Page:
Chestnut relates either to the sweet chestnut or water chestnut.
The sweet chestnut has been grown for many centuries and used in soups, stews and stuffings. Chestnut is the only nut that is treated as a vegetable, because it contains more starch and less oil than other nuts it can be cooked differently. Sweet chestnuts can be eaten whole, either roasted, boiled or steamed. Once shelled, they are preserved whole in sugar or syrup as marrons glacés. Chestnuts can also be chopped and used in stuffings or with vegetables such as red cabbage, or ground into flour.
Water chestnuts come in two varieties: Trapa natans has an edible seed and a floury texture and is eaten raw, roasted and boiled in central Europe and Asia. Trapa bicornis, ling, is grown in China, Korea and Japan and its seeds are eaten boiled, or preserved in honey and sugar or used to make flour.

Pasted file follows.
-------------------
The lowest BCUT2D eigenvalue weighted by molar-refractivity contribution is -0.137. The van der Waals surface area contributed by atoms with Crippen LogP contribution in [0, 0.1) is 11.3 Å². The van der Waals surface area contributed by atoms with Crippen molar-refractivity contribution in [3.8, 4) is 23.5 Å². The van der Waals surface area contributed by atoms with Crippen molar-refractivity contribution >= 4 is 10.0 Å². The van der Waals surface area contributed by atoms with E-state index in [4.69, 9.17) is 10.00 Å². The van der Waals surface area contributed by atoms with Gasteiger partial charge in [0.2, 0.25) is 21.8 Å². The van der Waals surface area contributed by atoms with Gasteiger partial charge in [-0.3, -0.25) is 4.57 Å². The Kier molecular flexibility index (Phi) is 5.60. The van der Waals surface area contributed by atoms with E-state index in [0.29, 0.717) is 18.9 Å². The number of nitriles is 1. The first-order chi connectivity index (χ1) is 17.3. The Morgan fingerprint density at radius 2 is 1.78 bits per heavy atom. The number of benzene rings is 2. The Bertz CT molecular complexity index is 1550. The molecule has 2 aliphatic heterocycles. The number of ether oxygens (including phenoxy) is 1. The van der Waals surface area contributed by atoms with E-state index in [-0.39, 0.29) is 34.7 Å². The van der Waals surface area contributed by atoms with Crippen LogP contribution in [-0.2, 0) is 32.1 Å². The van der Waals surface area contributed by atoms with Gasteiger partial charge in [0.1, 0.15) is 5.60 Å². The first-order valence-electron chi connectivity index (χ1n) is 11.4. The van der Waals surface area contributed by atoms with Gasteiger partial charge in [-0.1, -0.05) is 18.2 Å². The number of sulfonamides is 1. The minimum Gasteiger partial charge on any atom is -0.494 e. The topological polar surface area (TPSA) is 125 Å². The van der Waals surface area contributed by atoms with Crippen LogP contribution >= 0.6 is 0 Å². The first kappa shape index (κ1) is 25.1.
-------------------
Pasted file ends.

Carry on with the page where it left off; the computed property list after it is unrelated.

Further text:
The Chinese water chestnut, pi tsi, is a tuber that is grown in China and Japan. The Chinese water chestnut is used sliced as a vegetable and is usually bought canned in Asia.
Dowell, P., Bailey, A. (1980) The Book of Ingredients, Dorling Kindersley. ISBN 0718119150.